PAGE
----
Our economy continues to shift from a manufacturing and goods based economy to one that is based on services and technology. This digital economy can help improve our quality of life as well as the speed at which we do business, however there are a number of threats to the growth of the digital economy. Chief amongst these threats is the skills gap that exists between what is needed to continue innovating and the technical knowledge of today’s workforce.

Take for example a mechanic. For decades mechanics possessed specialized skills that they learned through apprenticeships and even formal education. But the digital economy is transforming our cars from pure mechanical machines to actual computers. The balance is shifting so that the skills once needed to be a mechanic are becoming outdated. The problem is we have thousands of highly-trained, highly-skilled mechanics who are unequipped to fix the cars of the future. This isn’t an issue of intelligence or ability to learn. Instead it is an issue of training those who are already in the field.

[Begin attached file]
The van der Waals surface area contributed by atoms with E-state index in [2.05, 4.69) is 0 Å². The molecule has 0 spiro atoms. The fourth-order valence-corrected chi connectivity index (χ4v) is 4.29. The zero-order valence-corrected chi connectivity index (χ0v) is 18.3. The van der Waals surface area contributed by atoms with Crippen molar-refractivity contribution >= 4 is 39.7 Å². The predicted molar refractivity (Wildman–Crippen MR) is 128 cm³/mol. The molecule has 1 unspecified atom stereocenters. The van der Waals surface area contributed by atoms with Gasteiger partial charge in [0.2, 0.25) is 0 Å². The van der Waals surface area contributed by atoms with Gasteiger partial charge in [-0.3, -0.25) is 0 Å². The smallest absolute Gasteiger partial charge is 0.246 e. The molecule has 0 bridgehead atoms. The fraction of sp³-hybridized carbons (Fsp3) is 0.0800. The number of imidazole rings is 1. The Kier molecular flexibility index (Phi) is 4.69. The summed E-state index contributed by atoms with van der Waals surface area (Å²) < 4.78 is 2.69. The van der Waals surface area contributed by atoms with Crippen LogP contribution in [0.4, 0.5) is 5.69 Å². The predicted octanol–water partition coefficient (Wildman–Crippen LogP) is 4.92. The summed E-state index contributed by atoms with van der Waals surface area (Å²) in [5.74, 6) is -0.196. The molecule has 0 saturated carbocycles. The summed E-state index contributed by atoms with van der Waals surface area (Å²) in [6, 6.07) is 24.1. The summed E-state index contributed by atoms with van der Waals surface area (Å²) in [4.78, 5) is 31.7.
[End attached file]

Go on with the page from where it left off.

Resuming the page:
Of course, the skills gap extends far beyond the field of mechanics into just about every field we know. According to the Peninsula Press analysis of numbers from the Bureau of Labor and Statistics, more than 209,000 cyber security jobs in the US are unfilled. And that’s just in cybersecurity –a crucial component needed for the digital economy to succeed and grow.

What can we do to fill the skills gap to ensure the digital economy does not fail? Suring Veracode’s Cyber Second Podcast, Gary Beach, author of the The U.S. Technology Skills Gap discusses how we can evolve the skills of today’s workforce while shifting our education programs to train the workers of the future. 

About Jessica Lavery

Jessica is part of the content team at Veracode. In this role she strives to create and promote content that will engage, educate and inspire security professionals around the topic of application security. Jessica’s involvement with the security industry goes back more than a decade at companies like Astaro, and Sophos where she held roles in corporate communication and marketing.

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